According to the news release, the researchers have an agenda that goes beyond facial reconstruction and clues about ancestry and diet,
Beyond those questions, and the verification of Leonardo’s “presumed remains” in the chapel of Saint-Hubert at the Château d’Amboise, the Project aims to develop a genetic profile extensive enough to understand better his abilities and visual acuity, which could provide insights into other individuals with remarkable qualities.
It may also make a lasting contribution to the art world, within which forgery is a multi-billion dollar industry, by advancing a technique for extracting and sequencing DNA from other centuries-old works of art, and associated methods of attribution.
Says Jesse Ausubel, Vice Chairman of the Richard Lounsbery Foundation, sponsor of the Project’s meetings in 2015 and 2016: “I think everyone in the group believes that Leonardo, who devoted himself to advancing art and science, who delighted in puzzles, and whose diverse talents and insights continue to enrich society five centuries after his passing, would welcome the initiative of this team — indeed would likely wish to lead it were he alive today.”
The researchers aim to have the work complete by 2019,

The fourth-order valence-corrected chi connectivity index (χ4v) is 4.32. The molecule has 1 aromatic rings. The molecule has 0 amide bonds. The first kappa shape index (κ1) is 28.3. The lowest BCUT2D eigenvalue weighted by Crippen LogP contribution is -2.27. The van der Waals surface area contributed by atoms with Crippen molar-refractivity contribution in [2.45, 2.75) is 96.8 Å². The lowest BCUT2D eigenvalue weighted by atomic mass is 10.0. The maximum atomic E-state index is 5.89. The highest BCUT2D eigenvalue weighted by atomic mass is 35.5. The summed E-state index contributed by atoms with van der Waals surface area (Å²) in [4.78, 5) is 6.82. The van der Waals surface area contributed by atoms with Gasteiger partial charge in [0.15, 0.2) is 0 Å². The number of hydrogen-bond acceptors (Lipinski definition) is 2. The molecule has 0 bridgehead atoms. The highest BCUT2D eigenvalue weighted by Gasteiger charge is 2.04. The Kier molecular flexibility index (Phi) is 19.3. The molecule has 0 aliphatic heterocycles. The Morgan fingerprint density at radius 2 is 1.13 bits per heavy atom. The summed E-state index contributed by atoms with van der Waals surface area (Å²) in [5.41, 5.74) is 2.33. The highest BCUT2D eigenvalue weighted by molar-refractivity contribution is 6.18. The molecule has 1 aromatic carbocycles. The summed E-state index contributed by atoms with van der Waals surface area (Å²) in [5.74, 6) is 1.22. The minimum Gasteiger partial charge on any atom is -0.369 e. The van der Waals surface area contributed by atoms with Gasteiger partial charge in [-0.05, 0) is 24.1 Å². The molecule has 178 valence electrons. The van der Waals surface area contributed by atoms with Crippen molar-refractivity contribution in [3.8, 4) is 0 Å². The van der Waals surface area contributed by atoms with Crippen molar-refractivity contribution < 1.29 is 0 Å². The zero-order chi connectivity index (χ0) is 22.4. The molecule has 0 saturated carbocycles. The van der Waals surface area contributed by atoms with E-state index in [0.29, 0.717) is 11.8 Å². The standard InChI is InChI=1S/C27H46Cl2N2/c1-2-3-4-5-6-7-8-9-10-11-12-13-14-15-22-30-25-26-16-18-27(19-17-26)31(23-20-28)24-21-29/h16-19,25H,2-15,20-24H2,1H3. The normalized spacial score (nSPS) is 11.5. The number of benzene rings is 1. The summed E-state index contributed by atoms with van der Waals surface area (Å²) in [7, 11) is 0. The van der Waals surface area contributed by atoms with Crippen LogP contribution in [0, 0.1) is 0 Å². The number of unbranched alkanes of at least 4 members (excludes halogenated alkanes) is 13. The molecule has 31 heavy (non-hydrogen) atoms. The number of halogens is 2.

In the journal, group members underline the highly conservative, precautionary approach required at every phase of the Project, which they aim to conclude in 2019 to mark the 500th anniversary of Leonardo’s death.
For example, one objective is to verify whether fingerprints on Leonardo’s paintings, drawings, and notebooks can yield DNA consistent with that extracted from identified remains.
Early last year, Project collaborators from the International Institute for Humankind Studies in Florence opened discussions with the laboratory in that city where Leonardo’s Adoration of the Magi has been undergoing restoration for nearly two years, to explore the possibility of analyzing dust from the painting for possible DNA traces. A crucial question is whether traces of DNA remain or whether restoration measures and the passage of time have obliterated all evidence of Leonardo’s touch.
In preparation for such analysis, a team from the J. Craig Venter Institute and the University of Florence is examining privately owned paintings believed to be of comparable age to develop and calibrate techniques for DNA extraction and analysis. At this year’s meeting in Florence, the researchers also described a pioneering effort to analyze the microbiome of a painting thought to be about five centuries old.
If human DNA can one day be obtained from Leonardo’s work and sequenced, the genetic material could then be compared with genetic information from skeletal or other remains that may be exhumed in the future.
Here’s a list of the participating organizations (from the news release),
- The Institut de Paléontologie Humaine, Paris
- The International Institute for Humankind Studies, Florence
- The Laboratory of Molecular Anthropology and Paleogenetics, Biology Department, University of Florence
- Museo Ideale Leonardo da Vinci, in Vinci, Italy
- J. Craig Venter Institute, La Jolla, California
- Laboratory of Genetic Identification, University of Granada, Spain
- The Rockefeller University, New York City
You can find the special issue of Human Evolution (HE Vol. 31, 2016 no. 3) here. The introductory essay is open access but the other articles are behind a paywall.